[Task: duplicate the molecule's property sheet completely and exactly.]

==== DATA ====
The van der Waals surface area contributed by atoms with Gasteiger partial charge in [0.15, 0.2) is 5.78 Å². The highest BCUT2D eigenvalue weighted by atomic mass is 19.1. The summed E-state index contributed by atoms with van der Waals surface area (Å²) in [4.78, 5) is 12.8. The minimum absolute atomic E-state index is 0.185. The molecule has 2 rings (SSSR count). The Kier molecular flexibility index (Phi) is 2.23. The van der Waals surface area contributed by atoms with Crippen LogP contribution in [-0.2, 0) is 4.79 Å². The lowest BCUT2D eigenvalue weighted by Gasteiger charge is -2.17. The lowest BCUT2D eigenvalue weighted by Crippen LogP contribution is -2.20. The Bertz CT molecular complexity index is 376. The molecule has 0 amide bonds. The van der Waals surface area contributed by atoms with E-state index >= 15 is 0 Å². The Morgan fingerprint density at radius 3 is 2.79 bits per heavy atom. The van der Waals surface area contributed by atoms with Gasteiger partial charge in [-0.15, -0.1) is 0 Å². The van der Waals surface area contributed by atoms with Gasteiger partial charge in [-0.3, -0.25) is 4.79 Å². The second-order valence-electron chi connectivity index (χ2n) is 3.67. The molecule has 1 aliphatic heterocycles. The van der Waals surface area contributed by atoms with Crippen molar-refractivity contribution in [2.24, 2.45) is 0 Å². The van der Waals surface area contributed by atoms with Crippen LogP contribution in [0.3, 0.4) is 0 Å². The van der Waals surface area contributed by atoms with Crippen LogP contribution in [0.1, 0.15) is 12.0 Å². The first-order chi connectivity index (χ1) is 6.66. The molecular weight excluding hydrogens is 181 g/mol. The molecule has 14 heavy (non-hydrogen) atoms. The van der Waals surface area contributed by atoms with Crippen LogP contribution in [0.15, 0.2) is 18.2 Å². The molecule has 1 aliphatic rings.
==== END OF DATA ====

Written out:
The van der Waals surface area contributed by atoms with Gasteiger partial charge in [0.15, 0.2) is 5.78 Å². The highest BCUT2D eigenvalue weighted by atomic mass is 19.1. The summed E-state index contributed by atoms with van der Waals surface area (Å²) in [4.78, 5) is 12.8. The minimum absolute atomic E-state index is 0.185. The molecule has 2 rings (SSSR count). The Kier molecular flexibility index (Phi) is 2.23. The van der Waals surface area contributed by atoms with Crippen LogP contribution in [-0.2, 0) is 4.79 Å². The lowest BCUT2D eigenvalue weighted by Gasteiger charge is -2.17. The lowest BCUT2D eigenvalue weighted by Crippen LogP contribution is -2.20. The Bertz CT molecular complexity index is 376. The molecule has 0 amide bonds. The van der Waals surface area contributed by atoms with E-state index >= 15 is 0 Å². The Morgan fingerprint density at radius 3 is 2.79 bits per heavy atom. The van der Waals surface area contributed by atoms with Gasteiger partial charge in [-0.15, -0.1) is 0 Å². The van der Waals surface area contributed by atoms with Gasteiger partial charge in [-0.3, -0.25) is 4.79 Å². The second-order valence-electron chi connectivity index (χ2n) is 3.67. The molecule has 1 aliphatic heterocycles. The van der Waals surface area contributed by atoms with Crippen molar-refractivity contribution in [2.24, 2.45) is 0 Å². The van der Waals surface area contributed by atoms with Crippen LogP contribution in [0.3, 0.4) is 0 Å². The van der Waals surface area contributed by atoms with Crippen LogP contribution in [0.1, 0.15) is 12.0 Å². The first-order chi connectivity index (χ1) is 6.66. The molecular weight excluding hydrogens is 181 g/mol. The molecule has 14 heavy (non-hydrogen) atoms. The van der Waals surface area contributed by atoms with Crippen LogP contribution in [0.15, 0.2) is 18.2 Å². The molecule has 1 aliphatic rings.